These life experiences have caused me to think a lot about Resilience. You see, in the past 6 years my family has dealt with serious medical issues, employment issues, financial issues, unexpected deaths and lots of relocation.
I am not sharing this information to gain pity or because I believe my family has had a more difficult time than any other. During this same time the American economy has been in collapse, a Tsunami hit Japan, an earthquake struck China, Hurricane Sandy hit the east coast and untold other tragedies took countless lives and affected other families all over the world. No, this past 6 years has not been easy…for many people.
What I know for myself during this trying time, however, has been that in spite of my family and friends shaking their heads and wondering “how I was getting through all this,” I never really thought I had any choice but to get through it.
Somewhere, a long time ago, I learned two very valuable lessons
1) “The best way out is always through.” ~ Robert Frost
2) “That which does not kill us makes us stronger.” ~ Friedrich Nietzsche
Somewhere a long time ago, I learned…Resilience.
I know that reading a boat load of books with excellent values content had a lot to do with my learning Resilience, but so have an unshakeable marriage, a loving family, strong friendships, and a deep faith. I wish you all these and more in the days ahead.
Here are books that can help you teach your child about resilience:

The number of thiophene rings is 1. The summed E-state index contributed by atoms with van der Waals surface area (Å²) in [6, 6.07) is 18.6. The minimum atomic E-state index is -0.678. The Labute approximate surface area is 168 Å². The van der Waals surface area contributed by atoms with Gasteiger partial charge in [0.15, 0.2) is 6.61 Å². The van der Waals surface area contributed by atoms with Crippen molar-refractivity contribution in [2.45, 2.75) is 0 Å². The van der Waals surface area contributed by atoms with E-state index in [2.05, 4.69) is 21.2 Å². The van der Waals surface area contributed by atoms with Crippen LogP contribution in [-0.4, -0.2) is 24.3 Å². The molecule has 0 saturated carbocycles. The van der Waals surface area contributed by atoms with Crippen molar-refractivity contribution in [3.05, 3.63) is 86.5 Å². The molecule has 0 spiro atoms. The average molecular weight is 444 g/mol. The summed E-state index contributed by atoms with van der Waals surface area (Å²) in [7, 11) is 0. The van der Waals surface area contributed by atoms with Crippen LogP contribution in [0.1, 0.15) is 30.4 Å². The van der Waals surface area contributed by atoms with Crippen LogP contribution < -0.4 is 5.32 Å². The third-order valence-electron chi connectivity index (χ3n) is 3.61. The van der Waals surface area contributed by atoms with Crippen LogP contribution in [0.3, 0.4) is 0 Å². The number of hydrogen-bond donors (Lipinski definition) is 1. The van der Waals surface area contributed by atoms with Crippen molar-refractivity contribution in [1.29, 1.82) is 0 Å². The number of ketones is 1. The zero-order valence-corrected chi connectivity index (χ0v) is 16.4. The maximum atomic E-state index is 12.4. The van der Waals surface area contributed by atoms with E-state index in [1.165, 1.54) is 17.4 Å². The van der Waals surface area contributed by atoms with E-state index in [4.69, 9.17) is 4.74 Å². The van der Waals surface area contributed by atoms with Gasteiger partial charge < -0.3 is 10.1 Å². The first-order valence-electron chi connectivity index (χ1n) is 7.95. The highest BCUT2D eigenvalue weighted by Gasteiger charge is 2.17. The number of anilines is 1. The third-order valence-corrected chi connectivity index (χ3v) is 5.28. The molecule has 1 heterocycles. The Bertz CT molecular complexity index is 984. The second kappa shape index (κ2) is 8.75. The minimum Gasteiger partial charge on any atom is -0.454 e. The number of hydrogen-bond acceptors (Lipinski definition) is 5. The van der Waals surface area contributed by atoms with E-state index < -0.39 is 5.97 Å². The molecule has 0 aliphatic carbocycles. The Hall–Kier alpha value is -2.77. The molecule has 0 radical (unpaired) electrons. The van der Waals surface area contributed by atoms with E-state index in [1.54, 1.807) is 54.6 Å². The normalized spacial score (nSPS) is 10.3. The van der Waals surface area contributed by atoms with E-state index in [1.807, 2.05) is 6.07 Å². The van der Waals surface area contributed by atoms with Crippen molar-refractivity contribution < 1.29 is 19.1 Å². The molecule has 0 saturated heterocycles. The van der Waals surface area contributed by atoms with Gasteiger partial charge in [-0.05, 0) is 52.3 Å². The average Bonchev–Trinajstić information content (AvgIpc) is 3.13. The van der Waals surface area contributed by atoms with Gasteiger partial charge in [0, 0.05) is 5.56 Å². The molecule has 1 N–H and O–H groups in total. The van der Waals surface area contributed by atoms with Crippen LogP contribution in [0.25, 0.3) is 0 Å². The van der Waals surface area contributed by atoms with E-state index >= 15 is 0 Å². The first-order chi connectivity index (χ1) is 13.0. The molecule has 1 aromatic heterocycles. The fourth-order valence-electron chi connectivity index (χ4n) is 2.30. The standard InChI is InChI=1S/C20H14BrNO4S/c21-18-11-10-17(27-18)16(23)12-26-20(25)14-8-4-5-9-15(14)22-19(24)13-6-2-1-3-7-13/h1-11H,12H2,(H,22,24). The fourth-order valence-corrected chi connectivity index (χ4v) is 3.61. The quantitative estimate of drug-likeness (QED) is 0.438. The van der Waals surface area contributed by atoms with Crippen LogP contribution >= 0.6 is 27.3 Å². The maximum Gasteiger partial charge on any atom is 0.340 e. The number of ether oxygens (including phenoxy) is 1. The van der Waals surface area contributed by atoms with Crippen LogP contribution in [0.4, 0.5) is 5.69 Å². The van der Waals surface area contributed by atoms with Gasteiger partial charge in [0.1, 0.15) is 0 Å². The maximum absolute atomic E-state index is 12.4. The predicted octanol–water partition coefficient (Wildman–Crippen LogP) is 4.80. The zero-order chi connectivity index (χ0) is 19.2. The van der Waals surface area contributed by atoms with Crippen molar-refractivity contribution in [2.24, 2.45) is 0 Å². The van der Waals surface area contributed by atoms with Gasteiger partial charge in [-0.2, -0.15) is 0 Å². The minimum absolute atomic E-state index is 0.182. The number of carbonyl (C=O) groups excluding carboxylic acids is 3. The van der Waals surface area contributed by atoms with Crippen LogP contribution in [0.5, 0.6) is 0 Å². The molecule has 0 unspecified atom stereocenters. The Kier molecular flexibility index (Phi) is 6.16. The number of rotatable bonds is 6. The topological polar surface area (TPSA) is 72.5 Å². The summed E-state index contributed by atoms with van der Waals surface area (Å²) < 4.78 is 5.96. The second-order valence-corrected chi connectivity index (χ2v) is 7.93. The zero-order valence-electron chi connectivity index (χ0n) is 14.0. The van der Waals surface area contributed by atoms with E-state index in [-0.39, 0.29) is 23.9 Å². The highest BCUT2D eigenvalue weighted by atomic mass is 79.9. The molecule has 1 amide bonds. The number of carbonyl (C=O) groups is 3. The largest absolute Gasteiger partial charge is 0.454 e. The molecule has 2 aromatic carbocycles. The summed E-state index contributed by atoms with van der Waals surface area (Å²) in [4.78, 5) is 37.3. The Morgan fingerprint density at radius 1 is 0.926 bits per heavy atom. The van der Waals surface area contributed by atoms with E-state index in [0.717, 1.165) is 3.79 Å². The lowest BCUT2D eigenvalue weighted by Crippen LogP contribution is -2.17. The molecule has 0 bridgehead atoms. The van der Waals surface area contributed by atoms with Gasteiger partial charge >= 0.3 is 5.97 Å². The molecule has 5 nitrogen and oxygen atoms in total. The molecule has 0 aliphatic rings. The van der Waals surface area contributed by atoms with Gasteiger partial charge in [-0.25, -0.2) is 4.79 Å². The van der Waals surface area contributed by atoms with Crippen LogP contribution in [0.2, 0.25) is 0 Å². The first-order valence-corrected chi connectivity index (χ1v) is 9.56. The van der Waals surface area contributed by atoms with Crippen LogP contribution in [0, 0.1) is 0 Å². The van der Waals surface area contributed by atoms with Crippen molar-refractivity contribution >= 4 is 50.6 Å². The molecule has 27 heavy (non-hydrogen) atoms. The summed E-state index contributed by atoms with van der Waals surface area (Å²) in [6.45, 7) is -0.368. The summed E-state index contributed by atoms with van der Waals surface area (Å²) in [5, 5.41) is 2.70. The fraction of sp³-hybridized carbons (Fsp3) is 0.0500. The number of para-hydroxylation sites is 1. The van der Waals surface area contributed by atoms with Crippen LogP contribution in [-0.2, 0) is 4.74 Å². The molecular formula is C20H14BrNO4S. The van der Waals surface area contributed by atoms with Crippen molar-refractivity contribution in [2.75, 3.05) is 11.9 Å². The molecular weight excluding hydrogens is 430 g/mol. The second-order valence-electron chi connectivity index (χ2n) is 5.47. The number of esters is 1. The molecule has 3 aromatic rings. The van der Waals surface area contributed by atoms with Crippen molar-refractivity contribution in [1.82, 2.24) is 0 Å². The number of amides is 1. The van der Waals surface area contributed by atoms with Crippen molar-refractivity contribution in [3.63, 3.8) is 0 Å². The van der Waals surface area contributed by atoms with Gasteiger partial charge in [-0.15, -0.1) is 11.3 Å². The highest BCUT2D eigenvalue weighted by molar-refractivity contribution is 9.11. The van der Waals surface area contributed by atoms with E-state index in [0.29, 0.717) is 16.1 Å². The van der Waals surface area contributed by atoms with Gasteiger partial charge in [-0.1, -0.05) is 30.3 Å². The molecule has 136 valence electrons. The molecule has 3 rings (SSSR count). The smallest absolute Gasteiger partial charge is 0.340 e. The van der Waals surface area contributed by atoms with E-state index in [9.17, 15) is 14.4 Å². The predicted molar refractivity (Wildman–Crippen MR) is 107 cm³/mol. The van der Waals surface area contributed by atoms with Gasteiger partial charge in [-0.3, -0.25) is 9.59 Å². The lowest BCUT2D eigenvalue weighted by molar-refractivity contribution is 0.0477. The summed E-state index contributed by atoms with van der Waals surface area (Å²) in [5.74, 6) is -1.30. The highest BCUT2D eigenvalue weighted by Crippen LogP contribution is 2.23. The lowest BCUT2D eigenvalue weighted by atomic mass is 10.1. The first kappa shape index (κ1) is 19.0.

How Do Dinosaurs Say Goodnight? By Jane Yolen. Illustrated by Mark Teague. ©2000. Scholastic, Inc. Ages 2 -6. Going to bed in an orderly manner is a good way to make life palatable for everyone. I grew up with a lot of rules. My kids probably had a few less, but they still knew where the boundaries were. Rules are important. Rules, boundaries and structure build resilience. The entire How Do Dinosaurs… series is about starting children out with rules. They are all great.
Knuffle Bunny Too: A Case of Mistaken Identity. Written and Illustrated by Mo Willems. ©2007. Hyperion Books. Ages 3 -6. I love the Knuffle Bunny books. This one is about starting a friendship. If it were not for my friends, friends who I could talk to about anything and everything, I would not have gotten through any of the experiences I have had in my life. Friendships are another way to help children build resilience.
The Kissing Hand. By Audrey Penn. Illustrated by Ruth E. Harper & Nancy M. Leak. ©2006. Tanglewood Press. Ages 4-8. Chester Raccoon is afraid to go to school. His mom shares the family secret with him – The Kissing Hand. It is always good to know that no matter what, your family will always be there.
I Can Hear the Sun. Written and Illustrated by Patricia Polacco. ©1996. Penguin Putnam Books for Young Readers. Ages 7-11. A homeless, orphan finds his way to Lake Merritt and begins to assist the caretaker there with the geese. His courage, faith and hope inspire everyone he meets